I know others have been blogging this story, but we had a canon from the Episcopal diocese of San Diego at our church this morning who spoke about it, so I thought I would try to give it some small additional bit of attention.
Last month, David Kato, a gay rights activist in Uganda, was beaten to death after a tabloid (oddly called Rolling Stone) published a photo of him and several other people it maintained were gay under the headline “Hang them.”
According to this article in the New York Times,
Mr. Kato was beaten to death with a hammer in his rough-and-tumble neighborhood. Police officials were quick to chalk up the motive to robbery, but members of the small and increasingly besieged gay community in Uganda suspect otherwise.
“David’s death is a result of the hatred planted in Uganda by U.S. evangelicals in 2009,” Val Kalende, the chairwoman of one of Uganda’s gay rights groups, said in a statement. “The Ugandan government and the so-called U.S. evangelicals must take responsibility for David’s blood.”
Ms. Kalende was referring to visits in March 2009 by a group of American evangelicals, who held rallies and workshops in Uganda discussing how to turn gay people straight, how gay men sodomized teenage boys and how “the gay movement is an evil institution” intended to “defeat the marriage-based society.”
What has invariably been described as a “draconian” anti-gay-rights bill has been working its way through the Ugandan parliament for over a year, which among other things would “broaden the criminalization of homosexuality by introducing the death penalty for people who have previous convictions, are HIV-positive, or engage in same sex acts with people under 18 years of age.”
Meanwhile, a retired Anglican bishop in Uganda, Christopher Senyonjo, an advocate for gay people in the country who was expelled from the Church of Uganda when he first started working with gays and lesbians, is calling on the Anglican Communion to take a stronger stance in support of the rights of LGBT people. (The Anglican church of Uganda, while objecting to some of the more stringent penalties called for by the bill, has come out in support of a modified version that strengthens the current criminalization regime.)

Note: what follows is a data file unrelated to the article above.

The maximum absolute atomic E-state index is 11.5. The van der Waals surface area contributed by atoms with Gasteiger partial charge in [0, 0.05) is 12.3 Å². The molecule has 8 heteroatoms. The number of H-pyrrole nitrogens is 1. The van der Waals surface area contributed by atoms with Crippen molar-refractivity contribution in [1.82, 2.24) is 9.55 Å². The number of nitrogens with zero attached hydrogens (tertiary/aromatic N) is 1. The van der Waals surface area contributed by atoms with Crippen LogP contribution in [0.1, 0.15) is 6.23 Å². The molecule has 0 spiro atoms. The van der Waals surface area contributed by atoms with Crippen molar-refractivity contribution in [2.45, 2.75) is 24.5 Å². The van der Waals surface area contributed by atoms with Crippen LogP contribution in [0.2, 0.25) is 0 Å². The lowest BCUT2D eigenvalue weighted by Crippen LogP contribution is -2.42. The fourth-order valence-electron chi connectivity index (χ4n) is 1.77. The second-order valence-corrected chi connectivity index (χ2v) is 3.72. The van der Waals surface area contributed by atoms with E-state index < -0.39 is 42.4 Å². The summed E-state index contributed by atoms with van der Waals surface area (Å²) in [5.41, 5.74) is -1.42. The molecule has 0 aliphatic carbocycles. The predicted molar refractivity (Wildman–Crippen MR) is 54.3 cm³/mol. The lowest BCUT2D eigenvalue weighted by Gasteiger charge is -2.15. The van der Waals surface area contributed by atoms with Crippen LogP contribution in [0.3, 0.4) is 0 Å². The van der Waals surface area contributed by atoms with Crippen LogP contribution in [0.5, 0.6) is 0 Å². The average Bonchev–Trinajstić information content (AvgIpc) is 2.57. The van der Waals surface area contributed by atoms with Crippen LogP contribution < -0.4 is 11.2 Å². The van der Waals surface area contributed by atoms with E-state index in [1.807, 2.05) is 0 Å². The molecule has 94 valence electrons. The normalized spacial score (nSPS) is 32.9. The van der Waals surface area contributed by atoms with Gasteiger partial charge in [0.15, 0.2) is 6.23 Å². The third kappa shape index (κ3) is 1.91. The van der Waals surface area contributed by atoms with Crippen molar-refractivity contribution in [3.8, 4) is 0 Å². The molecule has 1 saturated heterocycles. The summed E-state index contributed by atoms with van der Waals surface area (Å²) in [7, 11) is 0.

The police have apparently arrested a suspect and are saying that the killing resulted from a “personal disagreement” and not from Kato’s activism. Some sources have been reporting that this was a case of some sort of sexual tryst gone bad, and not a hate crime. (Some conservative Anglican websites are even reporting this with a kind of satisfaction, as though it shows that concern about violence against LGBT people is just a bunch of liberal handwringing.)
Whatever the investigation turns up (and I know nothing about the circumstances of Kato’s murder beyond what I’ve read and nothing about the probity or otherwise of the Ugandan criminal justice system), the kind of climate of hate being fostered in Uganda–by professed Christians in many cases–is nothing other than the antithesis of the gospel of Jesus. The church of Christ, and particularly its leaders, needs to be crystal clear about that and unstinting in its defense of human rights and dignity for all.